A recent editorial article in the American literature has called for the separation of obstetrics from gynaecology. This sentiment has been raised increasingly around the western world as a consequence of a decrease in the overall number of operations performed and an increase in the number of surgeons.
The situation has arisen as a result of multiple factors. Technological advances such as the development of the Mirena IUCD and improved imaging have meant a dramatic reduction in the number of procedures performed. Hysterectomy rates in the UK have more than halved with similar changes in both Australia and America. The number of laparoscopies and overall procedures has also been falling. Procedures once exceedingly common such as laparoscopic sterilisation are now virtually never performed. At the same time there has been a significant increase in the number of trainees and ultimately surgeons. The American literature looking at the period from 1979 to 2006 revealed a 46% decrease in the number of operations with a 54% increase in the number of surgeons and an 81% decrease in the number of operations per fellow. Similar statistics are available for Australia.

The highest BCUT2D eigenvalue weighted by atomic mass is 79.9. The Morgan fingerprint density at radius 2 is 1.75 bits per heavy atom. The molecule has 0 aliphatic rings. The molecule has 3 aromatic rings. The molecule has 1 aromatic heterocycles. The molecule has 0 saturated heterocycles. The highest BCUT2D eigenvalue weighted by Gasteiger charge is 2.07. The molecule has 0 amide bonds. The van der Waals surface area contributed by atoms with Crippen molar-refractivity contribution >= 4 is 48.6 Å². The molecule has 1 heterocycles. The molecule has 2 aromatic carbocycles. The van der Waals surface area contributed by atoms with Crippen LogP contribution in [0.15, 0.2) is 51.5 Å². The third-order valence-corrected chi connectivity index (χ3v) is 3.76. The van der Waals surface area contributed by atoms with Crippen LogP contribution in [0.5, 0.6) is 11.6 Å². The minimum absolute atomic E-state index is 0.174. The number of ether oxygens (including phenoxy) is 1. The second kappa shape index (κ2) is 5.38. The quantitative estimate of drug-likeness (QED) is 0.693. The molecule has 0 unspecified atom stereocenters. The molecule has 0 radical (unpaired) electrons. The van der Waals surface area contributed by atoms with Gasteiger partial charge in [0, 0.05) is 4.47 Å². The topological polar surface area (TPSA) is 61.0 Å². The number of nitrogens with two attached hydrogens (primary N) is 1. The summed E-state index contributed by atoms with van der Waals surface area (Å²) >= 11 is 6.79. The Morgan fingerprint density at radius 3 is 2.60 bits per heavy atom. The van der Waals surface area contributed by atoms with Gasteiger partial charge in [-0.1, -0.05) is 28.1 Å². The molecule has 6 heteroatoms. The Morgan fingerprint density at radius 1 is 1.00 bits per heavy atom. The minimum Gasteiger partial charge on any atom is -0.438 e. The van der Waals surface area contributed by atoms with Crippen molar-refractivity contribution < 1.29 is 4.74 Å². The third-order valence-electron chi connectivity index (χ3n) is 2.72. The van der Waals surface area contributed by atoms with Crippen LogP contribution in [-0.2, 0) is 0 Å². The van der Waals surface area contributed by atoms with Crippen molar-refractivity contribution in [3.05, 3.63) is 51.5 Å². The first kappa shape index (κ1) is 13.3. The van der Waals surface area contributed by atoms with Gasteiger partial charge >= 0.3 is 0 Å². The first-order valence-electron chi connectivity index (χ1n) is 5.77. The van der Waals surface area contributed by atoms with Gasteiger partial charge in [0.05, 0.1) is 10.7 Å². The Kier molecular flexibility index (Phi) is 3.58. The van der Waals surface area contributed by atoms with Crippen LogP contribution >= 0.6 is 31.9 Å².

One measure is the number of hysterectomies per gynaecologist. In the United States from 1980 to 2007 this number has fallen from 28 to 9.8. I reviewed the Australian literature recently and the Medicare data as of 4 years ago revealed the average number of hysterectomies per fellow and trainee was less than 8. Another way of looking at this would be to consider another operation. If the average number of caesarians per fellow was only 8 it would be laughable and clearly dangerously inadequate. It is quite clear that in the current climate the average gynaecologist does not perform sufficient surgical procedures to safely maintain skills and it is completely untenable that they should be training upcoming surgeons.
I agree with the Americans. It is time that obstetrics and gynaecology split.